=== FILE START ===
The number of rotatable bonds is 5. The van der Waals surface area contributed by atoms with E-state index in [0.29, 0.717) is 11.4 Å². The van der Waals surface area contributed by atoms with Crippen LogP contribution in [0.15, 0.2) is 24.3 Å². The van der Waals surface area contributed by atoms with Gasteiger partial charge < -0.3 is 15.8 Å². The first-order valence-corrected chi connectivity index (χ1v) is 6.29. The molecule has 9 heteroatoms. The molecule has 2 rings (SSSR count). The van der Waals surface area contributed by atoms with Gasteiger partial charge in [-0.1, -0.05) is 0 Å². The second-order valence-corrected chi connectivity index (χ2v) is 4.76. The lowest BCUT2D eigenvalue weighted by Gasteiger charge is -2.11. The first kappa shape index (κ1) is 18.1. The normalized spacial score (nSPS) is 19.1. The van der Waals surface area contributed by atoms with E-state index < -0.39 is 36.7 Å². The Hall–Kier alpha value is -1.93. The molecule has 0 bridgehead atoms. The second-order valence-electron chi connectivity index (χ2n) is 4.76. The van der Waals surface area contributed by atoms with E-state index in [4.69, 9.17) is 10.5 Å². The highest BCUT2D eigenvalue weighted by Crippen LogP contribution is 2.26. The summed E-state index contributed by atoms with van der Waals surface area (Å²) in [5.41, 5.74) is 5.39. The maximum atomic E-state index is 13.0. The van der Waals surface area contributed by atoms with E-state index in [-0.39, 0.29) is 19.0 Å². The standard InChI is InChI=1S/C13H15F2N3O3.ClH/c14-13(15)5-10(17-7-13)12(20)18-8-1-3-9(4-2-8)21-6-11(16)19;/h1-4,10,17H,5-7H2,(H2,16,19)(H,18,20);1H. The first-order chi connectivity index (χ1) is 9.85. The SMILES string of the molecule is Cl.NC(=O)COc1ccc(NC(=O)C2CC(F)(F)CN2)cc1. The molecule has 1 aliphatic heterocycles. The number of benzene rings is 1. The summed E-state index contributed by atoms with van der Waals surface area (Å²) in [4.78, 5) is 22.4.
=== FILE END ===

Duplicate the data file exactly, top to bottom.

The number of rotatable bonds is 5. The van der Waals surface area contributed by atoms with E-state index in [0.29, 0.717) is 11.4 Å². The van der Waals surface area contributed by atoms with Crippen LogP contribution in [0.15, 0.2) is 24.3 Å². The van der Waals surface area contributed by atoms with Gasteiger partial charge < -0.3 is 15.8 Å². The first-order valence-corrected chi connectivity index (χ1v) is 6.29. The molecule has 9 heteroatoms. The molecule has 2 rings (SSSR count). The van der Waals surface area contributed by atoms with Gasteiger partial charge in [-0.1, -0.05) is 0 Å². The second-order valence-corrected chi connectivity index (χ2v) is 4.76. The lowest BCUT2D eigenvalue weighted by Gasteiger charge is -2.11. The first kappa shape index (κ1) is 18.1. The normalized spacial score (nSPS) is 19.1. The van der Waals surface area contributed by atoms with E-state index < -0.39 is 36.7 Å². The Hall–Kier alpha value is -1.93. The molecule has 0 bridgehead atoms. The second-order valence-electron chi connectivity index (χ2n) is 4.76. The van der Waals surface area contributed by atoms with E-state index in [4.69, 9.17) is 10.5 Å². The highest BCUT2D eigenvalue weighted by Crippen LogP contribution is 2.26. The summed E-state index contributed by atoms with van der Waals surface area (Å²) in [5.41, 5.74) is 5.39. The maximum atomic E-state index is 13.0. The van der Waals surface area contributed by atoms with E-state index in [-0.39, 0.29) is 19.0 Å². The standard InChI is InChI=1S/C13H15F2N3O3.ClH/c14-13(15)5-10(17-7-13)12(20)18-8-1-3-9(4-2-8)21-6-11(16)19;/h1-4,10,17H,5-7H2,(H2,16,19)(H,18,20);1H. The first-order chi connectivity index (χ1) is 9.85. The SMILES string of the molecule is Cl.NC(=O)COc1ccc(NC(=O)C2CC(F)(F)CN2)cc1. The molecule has 1 aliphatic heterocycles. The number of benzene rings is 1. The summed E-state index contributed by atoms with van der Waals surface area (Å²) in [4.78, 5) is 22.4.